If it costs a whole lot less and provides a lot of great features, why would you not want to use Office 365? The answer here is that cloud solutions are designed to meet the needs of the average environment, not every environment. As the cloud begins to mature (it’s really just an infant right now, so don’t be surprised if it tosses Cheerios across the room every now and then) it will become much more customizable, but for now, there is very little customization that can happen with Office 365. For instance, any Line of Business application you have in your environment that must me installed on an Exchange Server is not usable. Many software providers that require this type of functionality are moving their focus to cloud based solutions now, but things like Blackberry Enterprise Server will not work with Office 365. As I mentioned, most companies are building systems that integrate with Office 365, for instance Research in Motion has teamed with Microsoft to build in support for BES features into Office 365. This support has to be activated, though. But there are several things that simply can’t be done with Office 365. I’ll try to provide some of the limitations here. For a more detailed explanation of what Office 365 *can* do, check out the official service descriptions available from Microsoft.
- Microsoft limits email restorations to 14 days. If an email is deleted from a Mailbox, the Deleted Items folder, and then purged from the hidden recoverable items folder, you will only have the ability to recover that email for 14 days after being fully purged. Within the 14 day window, a support request to Microsoft is required to recover the email. Outside that Window, there is no possible way to recover it. I should mention that this is a technical limitation of the Exchange Online service. Exchange Online utilizes a 14 day lagged, 3+ copy DAG configuration. This configuration allows Microsoft to use Circular Logging on their databases to reduce resource usage, and allows an extremely high level of availability. However, the maximum amount of time that any DAG member can be lagged is 14 days. Once a full email purge is fully committed to the lagged database copy, there is no way to recover it.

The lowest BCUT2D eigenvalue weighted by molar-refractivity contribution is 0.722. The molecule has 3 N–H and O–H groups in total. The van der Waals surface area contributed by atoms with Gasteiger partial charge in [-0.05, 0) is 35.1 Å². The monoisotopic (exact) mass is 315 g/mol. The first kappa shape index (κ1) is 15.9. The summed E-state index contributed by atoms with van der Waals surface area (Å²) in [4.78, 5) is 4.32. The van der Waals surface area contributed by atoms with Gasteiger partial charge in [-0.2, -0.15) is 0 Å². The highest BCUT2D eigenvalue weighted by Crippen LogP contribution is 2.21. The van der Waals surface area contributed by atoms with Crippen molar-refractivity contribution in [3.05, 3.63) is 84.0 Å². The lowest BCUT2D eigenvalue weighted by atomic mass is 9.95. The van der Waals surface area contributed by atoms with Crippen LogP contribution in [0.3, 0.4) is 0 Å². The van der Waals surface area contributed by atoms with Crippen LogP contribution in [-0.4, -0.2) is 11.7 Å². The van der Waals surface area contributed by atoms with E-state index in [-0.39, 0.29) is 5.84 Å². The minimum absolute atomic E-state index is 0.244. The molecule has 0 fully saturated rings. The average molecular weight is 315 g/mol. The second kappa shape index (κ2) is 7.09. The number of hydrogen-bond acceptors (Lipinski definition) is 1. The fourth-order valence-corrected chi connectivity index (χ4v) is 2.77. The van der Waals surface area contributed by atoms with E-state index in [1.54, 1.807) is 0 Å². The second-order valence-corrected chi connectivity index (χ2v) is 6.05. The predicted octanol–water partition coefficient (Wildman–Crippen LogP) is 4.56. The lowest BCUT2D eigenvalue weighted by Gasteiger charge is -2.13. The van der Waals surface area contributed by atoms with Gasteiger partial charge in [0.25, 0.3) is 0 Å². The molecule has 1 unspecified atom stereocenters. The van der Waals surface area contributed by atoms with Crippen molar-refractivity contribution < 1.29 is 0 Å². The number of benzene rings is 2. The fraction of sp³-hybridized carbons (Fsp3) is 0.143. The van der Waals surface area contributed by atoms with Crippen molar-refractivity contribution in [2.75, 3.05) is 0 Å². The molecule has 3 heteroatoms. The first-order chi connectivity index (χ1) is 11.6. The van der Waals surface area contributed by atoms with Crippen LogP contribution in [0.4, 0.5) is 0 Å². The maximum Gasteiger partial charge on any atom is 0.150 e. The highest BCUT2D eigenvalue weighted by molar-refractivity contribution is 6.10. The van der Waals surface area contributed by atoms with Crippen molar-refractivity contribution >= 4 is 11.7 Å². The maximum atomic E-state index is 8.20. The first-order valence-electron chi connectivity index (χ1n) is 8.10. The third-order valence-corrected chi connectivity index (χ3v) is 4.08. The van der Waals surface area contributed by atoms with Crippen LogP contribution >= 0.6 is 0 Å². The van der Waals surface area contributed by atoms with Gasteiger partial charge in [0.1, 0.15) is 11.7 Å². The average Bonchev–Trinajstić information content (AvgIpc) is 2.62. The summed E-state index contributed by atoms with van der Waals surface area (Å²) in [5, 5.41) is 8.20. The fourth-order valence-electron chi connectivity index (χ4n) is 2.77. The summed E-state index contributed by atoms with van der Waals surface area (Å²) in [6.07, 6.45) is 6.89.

- Office 365 does not allow unauthenticated email relaying. In order to send email to Office 365, you *must* authenticate with a licensed user account. If you have Line of Business applications or equipment that doesn’t support unauthenticated email, consider upgrading your version to one that supports authenticated relaying. If this is not possible, it is necessary to utilize an SMTP server in your network that supports unauthenticated relay, such as PostFix or the IIS based SMTP server that is included with Windows Server.
- Exchange Online has strict limits on the amount of email that each mailbox can send. This is to prevent spamming from Office 365’s mail servers and reduce resource overhead. Each mailbox is allowed to send to at most 10,000 recipients per day (a recipient is considered to be a single email address listed in the To:, CC:, or BCC: fields of an email, so a distribution list can be used to count as a single recipient). In addition, each email can be sent to up to 500 recipients and each mailbox can only send up to 30 messages per minute. Microsoft will not increase these limits even if you ask. If you have a business need to exceed these limitations, consider using a cloud based mass-emailing service like MailChimp.